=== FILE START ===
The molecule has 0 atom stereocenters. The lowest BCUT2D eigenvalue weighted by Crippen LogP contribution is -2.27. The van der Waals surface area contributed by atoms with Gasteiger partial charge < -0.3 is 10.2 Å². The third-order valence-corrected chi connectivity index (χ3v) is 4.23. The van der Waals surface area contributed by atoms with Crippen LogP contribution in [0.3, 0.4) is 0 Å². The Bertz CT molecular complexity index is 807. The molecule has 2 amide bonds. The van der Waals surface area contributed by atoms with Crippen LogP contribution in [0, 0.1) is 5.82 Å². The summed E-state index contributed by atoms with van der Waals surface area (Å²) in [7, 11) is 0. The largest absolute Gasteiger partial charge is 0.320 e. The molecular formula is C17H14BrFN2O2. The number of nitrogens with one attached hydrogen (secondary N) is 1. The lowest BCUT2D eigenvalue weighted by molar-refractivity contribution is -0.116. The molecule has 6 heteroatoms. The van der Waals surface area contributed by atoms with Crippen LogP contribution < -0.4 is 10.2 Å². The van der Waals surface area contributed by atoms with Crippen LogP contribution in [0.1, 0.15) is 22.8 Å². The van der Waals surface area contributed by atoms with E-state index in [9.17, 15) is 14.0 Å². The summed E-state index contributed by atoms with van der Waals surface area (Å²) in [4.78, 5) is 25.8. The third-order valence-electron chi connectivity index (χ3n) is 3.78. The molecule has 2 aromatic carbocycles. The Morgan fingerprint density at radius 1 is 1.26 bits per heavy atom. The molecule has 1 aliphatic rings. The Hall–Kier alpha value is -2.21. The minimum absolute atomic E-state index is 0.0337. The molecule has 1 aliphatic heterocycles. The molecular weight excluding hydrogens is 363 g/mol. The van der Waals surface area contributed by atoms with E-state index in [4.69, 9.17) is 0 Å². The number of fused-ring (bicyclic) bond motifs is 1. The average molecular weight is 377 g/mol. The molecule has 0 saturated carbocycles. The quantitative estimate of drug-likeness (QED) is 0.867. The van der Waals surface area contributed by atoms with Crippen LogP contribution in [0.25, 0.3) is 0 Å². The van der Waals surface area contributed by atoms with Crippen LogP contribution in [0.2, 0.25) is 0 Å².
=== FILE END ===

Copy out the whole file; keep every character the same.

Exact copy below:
The molecule has 0 atom stereocenters. The lowest BCUT2D eigenvalue weighted by Crippen LogP contribution is -2.27. The van der Waals surface area contributed by atoms with Gasteiger partial charge < -0.3 is 10.2 Å². The third-order valence-corrected chi connectivity index (χ3v) is 4.23. The van der Waals surface area contributed by atoms with Crippen LogP contribution in [0.3, 0.4) is 0 Å². The Bertz CT molecular complexity index is 807. The molecule has 2 amide bonds. The van der Waals surface area contributed by atoms with Crippen LogP contribution in [0, 0.1) is 5.82 Å². The summed E-state index contributed by atoms with van der Waals surface area (Å²) in [7, 11) is 0. The largest absolute Gasteiger partial charge is 0.320 e. The molecular formula is C17H14BrFN2O2. The number of nitrogens with one attached hydrogen (secondary N) is 1. The lowest BCUT2D eigenvalue weighted by molar-refractivity contribution is -0.116. The molecule has 6 heteroatoms. The van der Waals surface area contributed by atoms with Crippen LogP contribution < -0.4 is 10.2 Å². The van der Waals surface area contributed by atoms with Crippen LogP contribution in [0.1, 0.15) is 22.8 Å². The van der Waals surface area contributed by atoms with E-state index in [9.17, 15) is 14.0 Å². The summed E-state index contributed by atoms with van der Waals surface area (Å²) in [4.78, 5) is 25.8. The third-order valence-electron chi connectivity index (χ3n) is 3.78. The molecule has 2 aromatic carbocycles. The Morgan fingerprint density at radius 1 is 1.26 bits per heavy atom. The molecule has 1 aliphatic rings. The Hall–Kier alpha value is -2.21. The minimum absolute atomic E-state index is 0.0337. The molecule has 1 aliphatic heterocycles. The molecular weight excluding hydrogens is 363 g/mol. The van der Waals surface area contributed by atoms with E-state index in [4.69, 9.17) is 0 Å². The number of fused-ring (bicyclic) bond motifs is 1. The average molecular weight is 377 g/mol. The molecule has 0 saturated carbocycles. The quantitative estimate of drug-likeness (QED) is 0.867. The van der Waals surface area contributed by atoms with Crippen LogP contribution in [0.25, 0.3) is 0 Å². The van der Waals surface area contributed by atoms with Crippen LogP contribution in [0.2, 0.25) is 0 Å².